Changing the Conversation

About three years ago or so, I was approached by a friend who wanted to solicit my participation in a documentary project about gay Mormons. The friend was Jon Hastings, someone I’d come to know through the gay Mormon blogging scene. He told me about a friend of his, Kendall Wilcox, who had a novel idea for a documentary about gay Mormons.

What was novel was that, rather than viewing any one approach to being gay and Mormon as right or wrong, Kendall compared the different approaches LGBT Mormons have taken to the practice of yoga. Each approach — whether it involved being single, being celibate, building a same-sex relationship, or having a “mixed orientation marriage” — was simply a different posture, a different way of finding balance, of finding breath, of moving through life. In yoga, a given posture is neither right nor wrong, but each posture teaches us something different from every other posture. What if every member of the LGBT Mormon community, instead of condemning others for choosing a posture that is different from one’s own, tried simply to listen to what others have learned from the postures they had chosen? I was intrigued.

I don’t think any of us imagined at that time the scope of what Kendall was taking on. I imagined him finding a handful of individuals, each chosen because of their representativeness of a particular path. What gradually unfolded became so much larger, so much more powerful than that. Because the truth of the matter is, there are not just three or four different postures. There are hundreds. Every single individual is unique, and the choices they have made have been utterly unique. And that being true, the possibilities for learning are so much more profound, if we can find the right way to converse with one another and if we can find the right way to listen. The possibilities for learning are virtually infinite. We begin to get a sense of the splendor of this approach just by sampling the stories that Kendall began to post on the Far Between web site.

As Kendall entered more deeply into this project, he began to talk about “changing the conversation.” Whether this film ever gets made, this is what Kendall has already done. The undergirding idea has already changed how we talk and how we think about being gay, same-sex attracted, lesbian, bi, transgender, same-gender attracted… even cisgender or straight or none of the above. Kendall and others began to apply the principles they were learning from the making of the film to on-the-ground community organizing and support endeavors like the “Empathy First Initiative” and the “Circles of Empathy.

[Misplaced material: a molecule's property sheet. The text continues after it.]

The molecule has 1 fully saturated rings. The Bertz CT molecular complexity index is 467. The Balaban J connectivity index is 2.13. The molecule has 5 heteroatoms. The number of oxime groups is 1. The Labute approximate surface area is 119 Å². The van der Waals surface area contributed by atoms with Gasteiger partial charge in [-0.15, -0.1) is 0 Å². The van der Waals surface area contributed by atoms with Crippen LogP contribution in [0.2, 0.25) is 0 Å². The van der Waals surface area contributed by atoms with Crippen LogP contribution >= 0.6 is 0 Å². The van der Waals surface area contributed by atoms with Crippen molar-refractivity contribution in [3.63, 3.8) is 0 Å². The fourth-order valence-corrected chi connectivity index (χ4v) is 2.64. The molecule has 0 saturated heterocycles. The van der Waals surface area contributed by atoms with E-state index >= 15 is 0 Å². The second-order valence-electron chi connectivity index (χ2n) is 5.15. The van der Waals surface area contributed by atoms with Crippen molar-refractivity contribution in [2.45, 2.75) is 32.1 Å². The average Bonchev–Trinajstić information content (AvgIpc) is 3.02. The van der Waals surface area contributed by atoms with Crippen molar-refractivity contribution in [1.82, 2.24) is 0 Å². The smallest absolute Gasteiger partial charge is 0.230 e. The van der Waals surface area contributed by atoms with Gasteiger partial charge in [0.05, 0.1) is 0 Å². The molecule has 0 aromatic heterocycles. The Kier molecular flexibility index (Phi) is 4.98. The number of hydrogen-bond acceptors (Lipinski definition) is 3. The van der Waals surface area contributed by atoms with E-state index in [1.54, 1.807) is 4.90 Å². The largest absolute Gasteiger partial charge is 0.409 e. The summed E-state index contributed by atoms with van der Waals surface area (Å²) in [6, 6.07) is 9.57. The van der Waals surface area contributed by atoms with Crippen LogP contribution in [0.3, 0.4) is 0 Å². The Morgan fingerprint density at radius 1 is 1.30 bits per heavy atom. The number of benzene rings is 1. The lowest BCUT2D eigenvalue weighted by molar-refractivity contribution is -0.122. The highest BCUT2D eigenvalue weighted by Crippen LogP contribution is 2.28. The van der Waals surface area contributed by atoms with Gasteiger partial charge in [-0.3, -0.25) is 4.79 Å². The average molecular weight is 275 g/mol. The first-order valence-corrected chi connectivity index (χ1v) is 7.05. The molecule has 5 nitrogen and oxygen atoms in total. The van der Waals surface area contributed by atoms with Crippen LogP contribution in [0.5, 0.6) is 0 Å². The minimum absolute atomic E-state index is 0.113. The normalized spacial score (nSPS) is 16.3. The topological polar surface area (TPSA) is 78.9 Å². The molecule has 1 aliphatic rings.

It is not unusual for comparisons to be made between the challenges faced by LGBT Mormons today and the challenges faced by black Mormons fifty years ago. I personally am uncomfortable with such comparisons. The theological, social, and historical issues are very different. But there was a moment in LDS history when a single research project dramatically changed the conversation about blacks and the priesthood. That was the publication of Lester E. Bush, Jr.’s article, “Mormonism’s Negro Doctrine: An Historical Overview” in the Spring 1973 issue of Dialogue. Because Bush’s analysis was balanced, thoughtful and restrained, and because it was so solidly documented, it demanded (and received) consideration from thoughtful Church members and leaders at the highest levels. I believe Kendall Wilcox’s similarly balanced, thoughtful, restrained, solidly documented and accessible research project Far Between has the potential to change the conversation about LGBT people and the LDS Church in ways that we’ve already begun to appreciate but we cannot fully foresee.

Kendall believes, as I do, that the answer to some of the most puzzling questions related to sexuality, gender, and sexual and gender identities, and how they relate to our faith can only be found in our stories. For me, one of the profoundest aspects of scripture is how God is revealed in them through individual stories. For me, the depth of God’s love for us is revealed in our stories. And no one story will give us all the information we need. We need as full and diverse a collection of stories as we can possibly gather. No one has done this in greater depth or breadth than Kendall Wilcox, and so if there is any project which has a chance of transforming a conversation that so far has been painful, divisive, isolating and destructive into a conversation that is bold, authentic and loving, and that will open hearts and minds to new, more productive, faithful possibilities, it is this one.

For those of you who are not aware, the Far Between  project is at a crucial place, and now is a particularly crucial time to support it financially. If you have not done so, please take the time to check out their “Kickstarter” page. Watch the “Kickstarter” video, review some of the other many videos posted on the Far Between web site, and then give… generously.